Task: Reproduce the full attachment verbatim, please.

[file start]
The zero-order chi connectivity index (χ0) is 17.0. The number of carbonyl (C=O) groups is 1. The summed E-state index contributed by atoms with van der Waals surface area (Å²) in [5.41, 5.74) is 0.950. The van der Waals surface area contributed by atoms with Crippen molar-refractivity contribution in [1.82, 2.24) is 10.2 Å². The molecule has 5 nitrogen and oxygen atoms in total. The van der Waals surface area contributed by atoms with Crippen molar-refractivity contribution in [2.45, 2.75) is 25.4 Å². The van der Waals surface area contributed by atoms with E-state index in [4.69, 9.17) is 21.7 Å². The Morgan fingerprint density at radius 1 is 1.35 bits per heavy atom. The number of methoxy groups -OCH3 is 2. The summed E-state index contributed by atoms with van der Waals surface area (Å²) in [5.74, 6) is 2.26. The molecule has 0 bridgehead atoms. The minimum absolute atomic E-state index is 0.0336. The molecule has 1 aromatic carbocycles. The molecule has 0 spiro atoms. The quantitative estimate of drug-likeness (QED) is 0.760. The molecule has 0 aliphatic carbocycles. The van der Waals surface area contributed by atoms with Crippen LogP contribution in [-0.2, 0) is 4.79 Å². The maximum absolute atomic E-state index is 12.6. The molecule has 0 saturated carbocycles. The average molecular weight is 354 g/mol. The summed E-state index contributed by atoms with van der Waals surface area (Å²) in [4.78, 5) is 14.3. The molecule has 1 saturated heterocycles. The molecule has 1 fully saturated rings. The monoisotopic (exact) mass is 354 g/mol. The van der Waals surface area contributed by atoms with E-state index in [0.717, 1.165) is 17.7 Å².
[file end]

The zero-order chi connectivity index (χ0) is 17.0. The number of carbonyl (C=O) groups is 1. The summed E-state index contributed by atoms with van der Waals surface area (Å²) in [5.41, 5.74) is 0.950. The van der Waals surface area contributed by atoms with Crippen molar-refractivity contribution in [1.82, 2.24) is 10.2 Å². The molecule has 5 nitrogen and oxygen atoms in total. The van der Waals surface area contributed by atoms with Crippen molar-refractivity contribution in [2.45, 2.75) is 25.4 Å². The van der Waals surface area contributed by atoms with E-state index in [4.69, 9.17) is 21.7 Å². The Morgan fingerprint density at radius 1 is 1.35 bits per heavy atom. The number of methoxy groups -OCH3 is 2. The summed E-state index contributed by atoms with van der Waals surface area (Å²) in [5.74, 6) is 2.26. The molecule has 0 bridgehead atoms. The minimum absolute atomic E-state index is 0.0336. The molecule has 1 aromatic carbocycles. The molecule has 0 spiro atoms. The quantitative estimate of drug-likeness (QED) is 0.760. The molecule has 0 aliphatic carbocycles. The van der Waals surface area contributed by atoms with Crippen LogP contribution in [-0.2, 0) is 4.79 Å². The maximum absolute atomic E-state index is 12.6. The molecule has 0 saturated carbocycles. The average molecular weight is 354 g/mol. The summed E-state index contributed by atoms with van der Waals surface area (Å²) in [4.78, 5) is 14.3. The molecule has 1 saturated heterocycles. The molecule has 1 fully saturated rings. The monoisotopic (exact) mass is 354 g/mol. The van der Waals surface area contributed by atoms with E-state index in [0.717, 1.165) is 17.7 Å².